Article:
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October 9 2023Read more
While relationships bring joy to life, they can also be a stressor at times—whether it’s friendships, family relationships or intimate partnerships.
When relationships break down, it can be difficult to know how to approach these situations sometimes. So in this article, we’ll be looking at how you can productively tackle relationship problems.
No two people are the same, so, understandably, we’re going to run into clashes of opinion or disagreements with others at times. To make relationships work, we must be open and accepting of others’ differences; this means hearing people out even when your views might not align and appreciating other people’s interests without judgement.
We expect others to respect our boundaries, so we should do the same with them, including those closest to us. We must respect privacy, time, space and the limits of another person—if you can be open and clear about your boundaries, even better. You might feel vulnerable opening up in this way. But it can bring you closer as long as you are accepting of one another.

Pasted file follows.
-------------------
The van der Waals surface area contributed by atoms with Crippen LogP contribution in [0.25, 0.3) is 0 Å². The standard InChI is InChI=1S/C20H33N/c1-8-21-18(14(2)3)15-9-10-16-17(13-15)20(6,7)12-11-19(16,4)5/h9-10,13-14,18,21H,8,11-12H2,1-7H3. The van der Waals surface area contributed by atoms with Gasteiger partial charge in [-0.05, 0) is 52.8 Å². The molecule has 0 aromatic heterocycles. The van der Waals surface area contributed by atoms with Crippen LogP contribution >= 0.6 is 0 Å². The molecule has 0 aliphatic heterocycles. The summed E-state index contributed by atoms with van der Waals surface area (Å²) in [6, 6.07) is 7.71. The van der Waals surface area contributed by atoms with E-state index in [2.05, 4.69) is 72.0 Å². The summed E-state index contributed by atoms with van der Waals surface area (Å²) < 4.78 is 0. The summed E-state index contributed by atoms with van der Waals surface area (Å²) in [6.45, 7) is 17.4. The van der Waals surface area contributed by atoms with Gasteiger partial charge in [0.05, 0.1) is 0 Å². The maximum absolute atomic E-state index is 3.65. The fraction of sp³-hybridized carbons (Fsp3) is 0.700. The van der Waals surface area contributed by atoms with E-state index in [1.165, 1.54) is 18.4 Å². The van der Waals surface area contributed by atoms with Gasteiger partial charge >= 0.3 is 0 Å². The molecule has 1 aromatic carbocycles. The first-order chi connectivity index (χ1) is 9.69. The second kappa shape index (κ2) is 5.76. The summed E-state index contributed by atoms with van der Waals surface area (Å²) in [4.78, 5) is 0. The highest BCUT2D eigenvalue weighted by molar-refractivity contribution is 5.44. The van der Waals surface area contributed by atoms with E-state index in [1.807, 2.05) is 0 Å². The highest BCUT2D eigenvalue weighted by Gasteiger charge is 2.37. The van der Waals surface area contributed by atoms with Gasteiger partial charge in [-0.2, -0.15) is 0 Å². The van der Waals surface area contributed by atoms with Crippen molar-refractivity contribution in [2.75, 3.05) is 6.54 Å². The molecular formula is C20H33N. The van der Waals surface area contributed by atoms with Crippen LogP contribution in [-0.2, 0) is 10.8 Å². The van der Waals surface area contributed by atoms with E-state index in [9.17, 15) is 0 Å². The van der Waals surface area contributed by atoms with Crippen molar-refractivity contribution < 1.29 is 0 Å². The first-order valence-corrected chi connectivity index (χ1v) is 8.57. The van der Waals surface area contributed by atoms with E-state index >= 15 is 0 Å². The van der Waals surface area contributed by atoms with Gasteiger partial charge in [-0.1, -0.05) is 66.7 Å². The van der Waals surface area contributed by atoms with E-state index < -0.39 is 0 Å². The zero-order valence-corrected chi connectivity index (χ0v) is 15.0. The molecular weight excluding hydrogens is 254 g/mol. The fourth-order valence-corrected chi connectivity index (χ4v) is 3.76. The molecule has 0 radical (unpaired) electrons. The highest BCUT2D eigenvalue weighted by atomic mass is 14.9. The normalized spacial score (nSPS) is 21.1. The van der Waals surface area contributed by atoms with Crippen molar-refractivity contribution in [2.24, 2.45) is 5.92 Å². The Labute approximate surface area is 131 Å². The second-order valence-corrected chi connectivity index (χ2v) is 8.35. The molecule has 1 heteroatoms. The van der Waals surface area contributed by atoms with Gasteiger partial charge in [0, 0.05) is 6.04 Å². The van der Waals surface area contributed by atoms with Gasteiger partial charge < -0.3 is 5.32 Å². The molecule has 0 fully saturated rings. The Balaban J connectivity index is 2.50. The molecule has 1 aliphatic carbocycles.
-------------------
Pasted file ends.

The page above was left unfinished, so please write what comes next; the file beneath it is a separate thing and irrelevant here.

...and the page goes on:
Turbulence in relationships occurs when you spend too much time revisiting past mistakes, regrets or arguments. By focusing on what’s happening now, you can build better connections and appreciate the good things—rather than dwelling on the negative.
We can often unconsciously place high expectations on others, and this can lead to emotional reactions. By managing your expectations and ensuring they are realistic you can avoid conflict. That’s not to say that you shouldn’t communicate what you need from others; it simply means that you are avoiding over-the-top conflict when life inevitably (at times) gets in the way.
If you do experience conflict in your relationship, know that this is perfectly normal. Learning how to navigate these conflicts helpfully will allow you to work things out and move forward. Key things to remember include sticking to the issue that’s currently happening, sitting down together and devoting time to finding a solution, and acknowledging the other person’s valid points. Avoid bringing up other issues, being aggressive, hurting the other person’s feelings or arguing after you’ve been drinking.
If you have even the slightest thought that you might be in an abusive relationship, look out for the signs below. If you need support, you can contact the SAP helpline whenever you need us.
We are here to support you with any relationship concerns you might have. Our helpline provides a safe space for you to talk through your problems confidentially with a counsellor. It’s available 24 hours a day, and you can find the helpline number on our portal.
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